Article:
Wednesday, September 24, 2008

Dead Lines

I've always found the term "dead-line" so morbid, so fixed, so unalterable, so threatening. No wonder it's a modern (rather than early modern) word. Good little historical materialist that I am, I much prefer my lines to be plastic, alive, unfixed.

What exactly is a dead line? Is it a condition of modernity?

According to the OED, the first use of "dead-line" as a kind of boundary (1864) described a circumference of safety drawn around a soldier. Outside the "dead-line," the soldier was liable to be shot.

Deadlines are also the early 20th century term for guide-lines "marked on the bed of a printing press."

In the second decade of the 20th century, "dead-line" came to be associated with the time limit for submitting a piece of writing to a journal or newspaper publication.

This last definition is the one that obtains today. It suggests that if the piece of written work isn't turned in within the given time limit, it will not be given literary "life" in publication, thus it falls outside of the invisible time line, and "dies." Of course we sometimes internalize this and worry that if we miss a deadline, a part of us- like an opportunity at posterity, prolonged literary life - will die too.

But for most academics (fellowship, job and conference deadlines excepted), deadlines are more like guidelines. Nobody wants us to turn in or be held responsible for publishing shoddy work, so we ask for a reasonable amount of extra time to get it right. How much time we request depends on the work we are doing. And, in general, the more prolific and well-known we are, the more that deadline, like gold to airy thinness beat, is stretched out.

Sunday, September 21, 2008

Anthropologie, Eat Your Heart Out

As part of their "College Issue," the Sunday New York Times Magazine today ran a series of photographs of professors who "make academia look good." One is a dear family friend, who is pictured looking smart and debonair (as usual).

Check out the slideshow here: Class Acts

Though I wonder how many of them actually own those clothes, it's still a delight to see professors looking and acting cool and awesome (though of course it might be more fun to see them letting down their hair and totally rocking out). I'm convinced that some of that awesomeness contributed to my decision to become one myself, superficial though it may be.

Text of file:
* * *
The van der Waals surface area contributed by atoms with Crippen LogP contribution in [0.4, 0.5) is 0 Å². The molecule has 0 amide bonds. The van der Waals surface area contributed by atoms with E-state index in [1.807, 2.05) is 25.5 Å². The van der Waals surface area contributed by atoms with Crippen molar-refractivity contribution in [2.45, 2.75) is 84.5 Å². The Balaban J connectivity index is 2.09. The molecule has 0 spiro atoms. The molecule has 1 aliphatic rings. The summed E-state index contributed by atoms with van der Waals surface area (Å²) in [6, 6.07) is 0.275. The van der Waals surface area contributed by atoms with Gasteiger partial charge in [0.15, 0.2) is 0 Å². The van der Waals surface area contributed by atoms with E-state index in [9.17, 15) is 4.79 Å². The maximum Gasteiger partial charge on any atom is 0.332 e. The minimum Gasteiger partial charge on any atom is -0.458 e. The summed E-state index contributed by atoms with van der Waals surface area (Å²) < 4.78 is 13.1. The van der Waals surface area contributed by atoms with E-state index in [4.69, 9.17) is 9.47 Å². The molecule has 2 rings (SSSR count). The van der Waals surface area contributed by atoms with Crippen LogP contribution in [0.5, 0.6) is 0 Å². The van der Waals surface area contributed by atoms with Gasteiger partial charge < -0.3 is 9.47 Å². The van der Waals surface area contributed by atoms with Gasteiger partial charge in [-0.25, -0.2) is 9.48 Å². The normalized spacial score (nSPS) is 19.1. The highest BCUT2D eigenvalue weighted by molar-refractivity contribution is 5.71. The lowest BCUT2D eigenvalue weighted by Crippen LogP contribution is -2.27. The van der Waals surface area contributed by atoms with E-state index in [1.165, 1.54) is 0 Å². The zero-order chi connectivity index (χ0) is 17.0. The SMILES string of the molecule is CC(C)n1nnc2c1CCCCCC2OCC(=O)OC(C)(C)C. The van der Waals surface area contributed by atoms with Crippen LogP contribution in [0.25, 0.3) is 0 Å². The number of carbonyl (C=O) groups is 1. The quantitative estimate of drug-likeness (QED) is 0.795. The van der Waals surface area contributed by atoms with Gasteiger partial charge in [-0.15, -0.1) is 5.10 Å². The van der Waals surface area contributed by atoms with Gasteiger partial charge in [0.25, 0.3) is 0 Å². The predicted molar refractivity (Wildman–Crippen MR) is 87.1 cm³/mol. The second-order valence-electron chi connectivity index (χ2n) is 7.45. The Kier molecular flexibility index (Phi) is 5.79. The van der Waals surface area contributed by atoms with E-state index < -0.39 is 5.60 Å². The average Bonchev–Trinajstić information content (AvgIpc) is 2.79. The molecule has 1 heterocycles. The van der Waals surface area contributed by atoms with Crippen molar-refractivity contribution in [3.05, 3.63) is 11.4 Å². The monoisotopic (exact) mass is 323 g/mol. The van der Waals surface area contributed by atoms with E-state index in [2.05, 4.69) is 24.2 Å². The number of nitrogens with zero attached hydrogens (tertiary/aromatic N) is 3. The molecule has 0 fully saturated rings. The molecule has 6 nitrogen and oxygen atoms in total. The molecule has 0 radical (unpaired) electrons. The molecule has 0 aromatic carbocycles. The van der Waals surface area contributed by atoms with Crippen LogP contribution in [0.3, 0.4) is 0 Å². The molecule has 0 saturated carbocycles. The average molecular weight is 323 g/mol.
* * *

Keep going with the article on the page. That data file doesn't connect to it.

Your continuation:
Postscript: a rapid e-mail communication between my mother and our family friend revealed that not only did they not get to keep the clothes, they didn't even get to choose them. You can sense some of them gently disapproving in the accompanying text.

Do you think they were nominated by their students, or by their colleagues?

Tuesday, September 16, 2008

Found in Translation

If only this room actually existed and we could send writers there.

This is from Sometimes the paradoxes of Engrish (mis-translated English) reveal odd, wistful truths. As in this rather Existential example:

Not all Engrish derives from mis-translating Asian languages into English. Some of it is found in British and American English as well:

Thursday, September 11, 2008

OMG- Anthro Update

In the comments section to my annual back-to-school-clothes post on Anthropologie's "Archive Trousers" (second generation "Tenure Trousers") the wise and delightful Renaissance Girl archly said she'd "like to see the adjunct trousers."

Well, here's something that comes close: The "Visiting Professor Cardigan."

I swear I don't make these things up. But they're too good not poke fun at (and surreptitiously consider buying).

This is a cardigan anthro has had up for sale for the past two years, and I've always wanted one.

Its haphazard buttons make me think of Robert Herrick's lyric "Delight in Disorder" ("A sweet disorder in the dress / Kindles in clothes a wantonness"). But by the time it gets cold enough around here for me to consider the exorbitant cost of what really just looks like a sweater buttoned up the wrong way, it always sells out.

$198. Because of course a Visiting Professor can afford to look artfully shlumpy.

Feel the irony, people.

Saturday, September 06, 2008

Early Modern Show and Tell

My upper-level undergraduate Renaissance Poetry course is the most fun I've had teaching- EVER. And why? Because one of our rare books librarians decided she wanted to collaborate with me on the course. I said "yeah, sure, why not?"- I already bring my students up to rare books several times a semester. It might be nice to bring the rare books to them for starters. So long as she let me lead the discussion. And it's working really well.

Every day she brings a different old book to class, sometimes 2. Her choices always tie in to our discussion and reading.

Last week we read "Astrophil and Stella," and for our second day with the sonnet sequence, for a discussion on Sidney's "school-boy writer" persona, she brought along a 1591 edition of the poems, plus a 1627 book of grammar-school rules. When I suggested we read a few of the sonnets aloud, we passed around the early modern book, and the students got a chance to struggle with reading from a 16th century text. Which generated quite a few giggles, but also brought the experience down to earth. Pretty soon, they were volunteering to read, which is rare at a place like this (maybe rare everywhere? Except for the peppering of theatre majors in most upper-level English classes).

Anyway, teaching's fun this year. Every day, actually. I highly recommend that everyone try this out- if you haven't already. I'd be interested to read in the comments section about some of your own experiences with collaborative teaching. Did it work? Did it backfire? (I'm still a bit worried that the students will remember the old books but not Sidney).